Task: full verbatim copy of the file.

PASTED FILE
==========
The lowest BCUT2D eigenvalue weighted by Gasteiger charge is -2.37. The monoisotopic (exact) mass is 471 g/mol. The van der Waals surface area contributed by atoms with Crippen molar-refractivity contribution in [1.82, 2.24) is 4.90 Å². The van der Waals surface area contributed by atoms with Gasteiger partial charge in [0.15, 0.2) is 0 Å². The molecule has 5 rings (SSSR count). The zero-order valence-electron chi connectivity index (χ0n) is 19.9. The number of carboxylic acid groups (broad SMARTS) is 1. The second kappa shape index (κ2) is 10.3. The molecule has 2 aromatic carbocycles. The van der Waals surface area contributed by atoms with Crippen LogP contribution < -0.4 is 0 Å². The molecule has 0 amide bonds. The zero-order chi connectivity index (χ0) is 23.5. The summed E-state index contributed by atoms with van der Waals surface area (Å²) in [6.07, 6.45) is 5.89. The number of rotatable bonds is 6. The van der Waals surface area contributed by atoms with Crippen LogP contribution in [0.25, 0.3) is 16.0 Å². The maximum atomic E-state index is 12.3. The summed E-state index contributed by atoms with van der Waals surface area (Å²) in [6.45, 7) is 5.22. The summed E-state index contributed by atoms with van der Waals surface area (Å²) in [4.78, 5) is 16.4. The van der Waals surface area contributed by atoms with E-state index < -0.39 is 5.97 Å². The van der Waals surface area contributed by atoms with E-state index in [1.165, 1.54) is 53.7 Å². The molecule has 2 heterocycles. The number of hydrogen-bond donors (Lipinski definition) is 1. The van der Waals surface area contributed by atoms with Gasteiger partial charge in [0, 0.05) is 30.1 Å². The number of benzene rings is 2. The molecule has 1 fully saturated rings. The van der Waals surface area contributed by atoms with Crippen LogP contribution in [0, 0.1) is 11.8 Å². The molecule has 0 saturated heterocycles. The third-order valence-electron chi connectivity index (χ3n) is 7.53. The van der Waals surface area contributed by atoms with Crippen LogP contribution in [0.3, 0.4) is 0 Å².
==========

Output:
The lowest BCUT2D eigenvalue weighted by Gasteiger charge is -2.37. The monoisotopic (exact) mass is 471 g/mol. The van der Waals surface area contributed by atoms with Crippen molar-refractivity contribution in [1.82, 2.24) is 4.90 Å². The van der Waals surface area contributed by atoms with Gasteiger partial charge in [0.15, 0.2) is 0 Å². The molecule has 5 rings (SSSR count). The zero-order valence-electron chi connectivity index (χ0n) is 19.9. The number of carboxylic acid groups (broad SMARTS) is 1. The second kappa shape index (κ2) is 10.3. The molecule has 2 aromatic carbocycles. The van der Waals surface area contributed by atoms with Crippen LogP contribution < -0.4 is 0 Å². The molecule has 0 amide bonds. The zero-order chi connectivity index (χ0) is 23.5. The summed E-state index contributed by atoms with van der Waals surface area (Å²) in [6.07, 6.45) is 5.89. The number of rotatable bonds is 6. The van der Waals surface area contributed by atoms with Crippen LogP contribution in [0.25, 0.3) is 16.0 Å². The maximum atomic E-state index is 12.3. The summed E-state index contributed by atoms with van der Waals surface area (Å²) in [6.45, 7) is 5.22. The summed E-state index contributed by atoms with van der Waals surface area (Å²) in [4.78, 5) is 16.4. The van der Waals surface area contributed by atoms with E-state index < -0.39 is 5.97 Å². The van der Waals surface area contributed by atoms with E-state index in [1.165, 1.54) is 53.7 Å². The molecule has 2 heterocycles. The number of hydrogen-bond donors (Lipinski definition) is 1. The van der Waals surface area contributed by atoms with Gasteiger partial charge in [0, 0.05) is 30.1 Å². The number of benzene rings is 2. The molecule has 1 fully saturated rings. The van der Waals surface area contributed by atoms with Crippen LogP contribution in [0, 0.1) is 11.8 Å². The molecule has 0 saturated heterocycles. The third-order valence-electron chi connectivity index (χ3n) is 7.53. The van der Waals surface area contributed by atoms with Crippen LogP contribution in [0.3, 0.4) is 0 Å².